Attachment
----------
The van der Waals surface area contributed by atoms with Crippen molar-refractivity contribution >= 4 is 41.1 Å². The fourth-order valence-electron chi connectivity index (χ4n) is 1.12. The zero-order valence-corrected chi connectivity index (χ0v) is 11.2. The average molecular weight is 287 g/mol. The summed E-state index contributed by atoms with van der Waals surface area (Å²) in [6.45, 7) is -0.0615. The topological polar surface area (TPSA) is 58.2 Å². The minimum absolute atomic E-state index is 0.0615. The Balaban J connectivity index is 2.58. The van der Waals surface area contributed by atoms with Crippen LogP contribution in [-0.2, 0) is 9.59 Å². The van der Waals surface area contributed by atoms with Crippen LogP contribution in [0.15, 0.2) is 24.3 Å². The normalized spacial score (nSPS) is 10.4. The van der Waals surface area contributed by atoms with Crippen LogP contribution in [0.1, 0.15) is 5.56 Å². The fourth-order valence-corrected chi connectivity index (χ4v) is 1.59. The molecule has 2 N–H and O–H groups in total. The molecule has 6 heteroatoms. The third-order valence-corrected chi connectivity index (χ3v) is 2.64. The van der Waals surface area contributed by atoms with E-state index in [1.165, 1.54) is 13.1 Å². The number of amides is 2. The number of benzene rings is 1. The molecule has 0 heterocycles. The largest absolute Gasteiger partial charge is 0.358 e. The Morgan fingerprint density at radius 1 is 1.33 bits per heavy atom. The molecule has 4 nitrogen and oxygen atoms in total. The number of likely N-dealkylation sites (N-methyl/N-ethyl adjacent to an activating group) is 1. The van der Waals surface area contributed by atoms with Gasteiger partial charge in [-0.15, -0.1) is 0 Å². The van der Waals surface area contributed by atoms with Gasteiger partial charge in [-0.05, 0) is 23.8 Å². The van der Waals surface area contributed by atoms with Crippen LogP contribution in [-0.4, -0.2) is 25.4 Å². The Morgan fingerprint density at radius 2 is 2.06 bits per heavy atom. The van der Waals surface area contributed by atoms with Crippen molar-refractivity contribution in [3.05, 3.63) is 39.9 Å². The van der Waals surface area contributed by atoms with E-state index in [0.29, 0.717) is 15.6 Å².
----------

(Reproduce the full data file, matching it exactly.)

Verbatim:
The van der Waals surface area contributed by atoms with Crippen molar-refractivity contribution >= 4 is 41.1 Å². The fourth-order valence-electron chi connectivity index (χ4n) is 1.12. The zero-order valence-corrected chi connectivity index (χ0v) is 11.2. The average molecular weight is 287 g/mol. The summed E-state index contributed by atoms with van der Waals surface area (Å²) in [6.45, 7) is -0.0615. The topological polar surface area (TPSA) is 58.2 Å². The minimum absolute atomic E-state index is 0.0615. The Balaban J connectivity index is 2.58. The van der Waals surface area contributed by atoms with Crippen LogP contribution in [-0.2, 0) is 9.59 Å². The van der Waals surface area contributed by atoms with Crippen LogP contribution in [0.15, 0.2) is 24.3 Å². The normalized spacial score (nSPS) is 10.4. The van der Waals surface area contributed by atoms with Crippen LogP contribution in [0.1, 0.15) is 5.56 Å². The fourth-order valence-corrected chi connectivity index (χ4v) is 1.59. The molecule has 2 N–H and O–H groups in total. The molecule has 6 heteroatoms. The third-order valence-corrected chi connectivity index (χ3v) is 2.64. The van der Waals surface area contributed by atoms with E-state index in [1.165, 1.54) is 13.1 Å². The number of amides is 2. The number of benzene rings is 1. The molecule has 0 heterocycles. The largest absolute Gasteiger partial charge is 0.358 e. The Morgan fingerprint density at radius 1 is 1.33 bits per heavy atom. The molecule has 4 nitrogen and oxygen atoms in total. The number of likely N-dealkylation sites (N-methyl/N-ethyl adjacent to an activating group) is 1. The van der Waals surface area contributed by atoms with Gasteiger partial charge in [-0.15, -0.1) is 0 Å². The van der Waals surface area contributed by atoms with Gasteiger partial charge in [-0.05, 0) is 23.8 Å². The van der Waals surface area contributed by atoms with Crippen LogP contribution in [-0.4, -0.2) is 25.4 Å². The Morgan fingerprint density at radius 2 is 2.06 bits per heavy atom. The van der Waals surface area contributed by atoms with Crippen molar-refractivity contribution in [3.05, 3.63) is 39.9 Å². The van der Waals surface area contributed by atoms with E-state index in [0.29, 0.717) is 15.6 Å².